Losing the NASA contract would set the other two companies back significantly in a bid to differentiate themselves further, which in turn means more funds sunk into research and development. Yet, the prospect of this does not seem to deter the three companies, which continue to fight for the first mover advantage. A won contract would effectively establish a monopoly in the corporate Space Race with NASA. Boeing’s willingness to invest heavy amounts of money in space travel despite its strong airline industry presence should hint to us that there is much ‘future money’ to be made from space ventures.
There is one aspect that we could consider which would help make more sense of the space race. We have established that it seems like an all-or-nothing venture but perhaps we should consider how else this technology can be used. Patents with regards to the technology could be sold for other commercial uses, after all, all three competing aerospace companies have different value propositions regarding the design of their space shuttles which may be of use to industries outside of aerospace. There is also the very slim possibility of collaboration, where two companies could theoretically pool resources and collaborate to make an even better product. But this is not likely given the highly individualistic nature of the three competing companies, this is not likely.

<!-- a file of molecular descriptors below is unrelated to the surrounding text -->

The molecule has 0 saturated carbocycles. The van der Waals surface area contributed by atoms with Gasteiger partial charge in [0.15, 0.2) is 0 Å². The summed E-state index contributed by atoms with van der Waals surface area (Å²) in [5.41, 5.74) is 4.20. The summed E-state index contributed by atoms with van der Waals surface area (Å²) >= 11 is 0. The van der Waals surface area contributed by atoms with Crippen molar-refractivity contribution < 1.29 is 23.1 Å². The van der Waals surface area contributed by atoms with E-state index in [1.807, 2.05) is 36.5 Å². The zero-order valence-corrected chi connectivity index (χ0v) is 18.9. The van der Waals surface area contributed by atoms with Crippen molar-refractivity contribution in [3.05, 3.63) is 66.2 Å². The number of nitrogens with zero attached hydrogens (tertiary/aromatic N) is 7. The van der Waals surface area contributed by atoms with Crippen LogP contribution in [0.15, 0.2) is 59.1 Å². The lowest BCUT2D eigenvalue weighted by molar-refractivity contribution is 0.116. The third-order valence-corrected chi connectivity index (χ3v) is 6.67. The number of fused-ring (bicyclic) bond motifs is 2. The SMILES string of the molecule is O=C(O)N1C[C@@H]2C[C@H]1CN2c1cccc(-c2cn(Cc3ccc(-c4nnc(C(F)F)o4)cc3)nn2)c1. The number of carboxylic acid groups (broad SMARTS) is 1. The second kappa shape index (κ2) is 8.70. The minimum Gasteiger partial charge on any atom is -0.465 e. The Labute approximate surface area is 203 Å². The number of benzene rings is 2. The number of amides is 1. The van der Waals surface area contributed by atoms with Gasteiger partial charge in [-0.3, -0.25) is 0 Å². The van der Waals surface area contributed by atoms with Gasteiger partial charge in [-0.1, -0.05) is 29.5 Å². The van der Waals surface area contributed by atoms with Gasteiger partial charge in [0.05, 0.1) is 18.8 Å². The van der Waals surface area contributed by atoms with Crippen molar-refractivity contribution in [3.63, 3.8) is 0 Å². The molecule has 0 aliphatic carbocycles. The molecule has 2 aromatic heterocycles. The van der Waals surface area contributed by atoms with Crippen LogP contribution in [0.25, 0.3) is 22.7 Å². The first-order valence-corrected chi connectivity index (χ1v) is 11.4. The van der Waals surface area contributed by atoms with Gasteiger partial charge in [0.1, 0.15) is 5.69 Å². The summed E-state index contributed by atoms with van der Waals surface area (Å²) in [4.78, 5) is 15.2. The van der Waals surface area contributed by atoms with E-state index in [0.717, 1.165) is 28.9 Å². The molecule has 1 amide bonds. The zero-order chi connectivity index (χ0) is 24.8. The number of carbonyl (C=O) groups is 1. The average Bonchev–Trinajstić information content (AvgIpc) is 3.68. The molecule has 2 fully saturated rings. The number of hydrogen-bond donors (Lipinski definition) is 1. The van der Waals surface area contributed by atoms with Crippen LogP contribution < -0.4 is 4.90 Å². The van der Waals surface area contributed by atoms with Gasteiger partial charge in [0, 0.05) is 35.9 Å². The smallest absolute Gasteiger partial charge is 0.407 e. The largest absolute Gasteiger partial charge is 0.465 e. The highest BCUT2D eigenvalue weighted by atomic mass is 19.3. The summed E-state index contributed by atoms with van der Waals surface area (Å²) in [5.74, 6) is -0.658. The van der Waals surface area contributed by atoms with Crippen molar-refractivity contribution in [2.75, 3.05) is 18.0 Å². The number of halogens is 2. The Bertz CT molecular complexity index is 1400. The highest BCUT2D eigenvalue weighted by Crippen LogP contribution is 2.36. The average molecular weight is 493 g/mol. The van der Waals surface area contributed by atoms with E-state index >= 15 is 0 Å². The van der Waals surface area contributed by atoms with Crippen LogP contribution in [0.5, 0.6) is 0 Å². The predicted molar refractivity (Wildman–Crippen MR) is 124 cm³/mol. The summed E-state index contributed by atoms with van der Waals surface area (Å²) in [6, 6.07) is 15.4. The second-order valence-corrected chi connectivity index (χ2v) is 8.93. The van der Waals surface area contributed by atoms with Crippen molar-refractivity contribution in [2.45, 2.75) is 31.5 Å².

Is there money to be made? Definitely, but it seems to be a case where one company will come up on top whereas the other two competitors will be struggling to break even should they fail in this high risk, high reward venture.
The Value Proposition for the Private Sector
Virgin Galactic offers a product – space tourism – which, on the surface does not seem to be too different than air travel. But Virgin Airlines already has a strong industry presence with regards to the airline industry; there must be strong reasons for CEO Richard Branson to decide to pursue space travel in spite of his company’s success. In my opinion, he views space travel with an entirely different business model and a golden opportunity waiting to be seized should one have the risk tolerance to do so. It is a strategic move to diversify into space travel as the industry is able to evade the pitfalls that Buffett points out due to its niche target consumer audience and the space tourism industry’s current landscape.
The first key difference between the two industries is that the pricing power for this luxury service lies in the hands of the supplier as there is little competition. This effectively removes the possibility of razor-thin profit margins as well as the need to differentiate in terms of price. Space tourism’s target consumers would be ultra-wealthy individuals who recognize that this service is a luxury rather than a necessity. This introduces a strong price inelasticity which works in Virgin’s favour. Cost is still going to be a very big factor in capturing consumers, but it have the same importance that it does with the airline industry. Would there be an Expedia or Orbitz for space? The possibility does not even exist in the near future.